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LONDON (Reuters) - The government has accepted the opposition Labour Party's call for it to set out its plan for leaving the European Union before formal talks begin, but has asked parliament to respect its Brexit timetable.
It is not clear how much detail the government will give of its plan beyond its mantra that it wants "the best deal to trade with and operate within" the EU's single market, alongside some curbs on freedom of movement.
Prime Minister Theresa May had faced a rebellion among her own MPs when parliament debates on Wednesday whether she should set out her plans before triggering Article 50 of the EU's Lisbon Treaty to begin the exit process.
Despite pleas from MPs and businesses for more detail on the plans, the government has said it will not give a running commentary as to do so would damage its negotiating position.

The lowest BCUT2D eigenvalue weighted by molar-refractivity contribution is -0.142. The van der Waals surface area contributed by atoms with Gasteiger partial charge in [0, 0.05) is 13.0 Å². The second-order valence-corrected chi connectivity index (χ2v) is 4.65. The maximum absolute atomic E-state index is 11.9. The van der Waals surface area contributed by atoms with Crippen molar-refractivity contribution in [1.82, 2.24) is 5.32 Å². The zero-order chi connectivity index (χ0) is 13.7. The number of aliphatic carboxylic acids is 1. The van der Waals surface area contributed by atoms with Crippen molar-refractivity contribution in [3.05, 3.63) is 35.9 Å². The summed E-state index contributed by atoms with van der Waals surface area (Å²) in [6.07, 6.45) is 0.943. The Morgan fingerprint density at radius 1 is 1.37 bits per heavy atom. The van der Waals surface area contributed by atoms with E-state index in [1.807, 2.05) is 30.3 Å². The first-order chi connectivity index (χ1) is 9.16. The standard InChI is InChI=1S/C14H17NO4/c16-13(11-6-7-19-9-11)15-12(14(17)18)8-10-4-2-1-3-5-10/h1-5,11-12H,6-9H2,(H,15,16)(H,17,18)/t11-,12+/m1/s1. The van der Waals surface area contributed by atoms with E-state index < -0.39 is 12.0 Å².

Labour's motion called on May to commit to publishing the government's Brexit plan but also said there should be "no disclosure of material that could be reasonably judged to damage the UK in any negotiations to depart from the European Union".
The government has tabled an amendment to that motion, saying that parliament should respect the result of the June 23 EU referendum and back May's plan to invoke Article 50 by the end of March next year.
It will be the first time parliament has had the opportunity to vote on May's planned Brexit timetable. The motion is not binding however, and if enough MPs voice their agreement, there may not be a formal vote.
Reporting by Kylie MacLellan, editing by Elizabeth Piper